acid logicpresents...

An Interview with JG Thirlwell

Part One

JG Thirwell


By Sandra Kay
January 16th, 2003

Photographs- Beatrice Neuman

Foetus, Baby Zizane, Steroid Maximus, Manorexia, DJ Otefsu, these are just a few of the latest incarnations of the legendary JG Thirlwell.  He's the man that's taken a machete to the music world and is carving a path that is uniquely his own.

It's 90 degrees at 5:00 in the afternoon when I show up at his loft, and humid as hell.  I've never been to Brooklyn, which was painfully obvious by the way I was dressed.  You don't wear heels in Brooklyn, at least not the part I was in.  I walked in on a photo shoot; French pop music from the 60's playing in his loft, overlooking a seemingly dreary NY landscape, yet it really wasn't dreary at all. As I looked out the window at the black teenagers playing basketball below, I felt oddly comforted.  This must have been what Warhol's factory felt like back in the day.  It was a surreal experience, it was almost as if everything that was in my head, was on a projection screen, only it was real.  From the taxidermied animals, to the Robert Williams paintings, to the books that were on the shelf, to the kitsch tchotchkes that occupied every available space, I simply can't explain it.  It doesn't surprise me that much though, because if you've ever heard Manorexia, that's exactly what happens.  You close your eyes, and your own little movie starts running, it is a trip to the sub-conscious, and what you find there can be beautiful, frightening, whimsical, you never know what your going to find around the corner. It's exhilarating and will take you places you never even knew existed.   JGT somehow manages to take us on journeys to the Netherworld through a cacophony of crafted ambiguity that somehow just works.  So, it doesn't surprise me that his place of creation, his studio, speaks of all of that.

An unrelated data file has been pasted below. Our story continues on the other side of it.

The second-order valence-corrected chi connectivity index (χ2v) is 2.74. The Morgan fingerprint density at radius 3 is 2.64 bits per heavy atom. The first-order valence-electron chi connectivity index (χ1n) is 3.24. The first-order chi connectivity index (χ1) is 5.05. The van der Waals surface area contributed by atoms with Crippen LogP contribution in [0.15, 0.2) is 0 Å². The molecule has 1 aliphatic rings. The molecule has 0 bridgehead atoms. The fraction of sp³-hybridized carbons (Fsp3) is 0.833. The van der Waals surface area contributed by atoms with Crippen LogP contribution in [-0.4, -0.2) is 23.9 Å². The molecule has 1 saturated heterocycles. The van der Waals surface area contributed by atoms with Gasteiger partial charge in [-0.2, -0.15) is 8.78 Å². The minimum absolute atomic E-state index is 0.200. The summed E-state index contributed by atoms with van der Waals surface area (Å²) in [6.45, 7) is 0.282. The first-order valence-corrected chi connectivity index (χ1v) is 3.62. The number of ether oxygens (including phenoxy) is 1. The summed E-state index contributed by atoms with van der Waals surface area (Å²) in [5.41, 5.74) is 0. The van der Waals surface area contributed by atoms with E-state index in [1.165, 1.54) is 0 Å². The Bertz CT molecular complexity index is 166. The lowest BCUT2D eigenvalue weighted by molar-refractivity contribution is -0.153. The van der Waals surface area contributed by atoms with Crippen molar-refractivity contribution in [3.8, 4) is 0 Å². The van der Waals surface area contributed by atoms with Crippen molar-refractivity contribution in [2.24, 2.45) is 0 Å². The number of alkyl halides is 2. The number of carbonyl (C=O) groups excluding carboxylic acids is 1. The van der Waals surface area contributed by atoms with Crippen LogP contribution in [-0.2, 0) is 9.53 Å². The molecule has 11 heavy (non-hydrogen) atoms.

I've been a fan of JGT's for over 15 years now, and I feel that musically, artistically, he is quite simply brilliant. He among all others stands out as a gem that I don't feel has ever been given the recognition that is rightfully his.  I also got the distinct feeling that recognition has never been his motivation, or money, or any of those other things that us mortals are concerned about.  He is a man of grace and vision.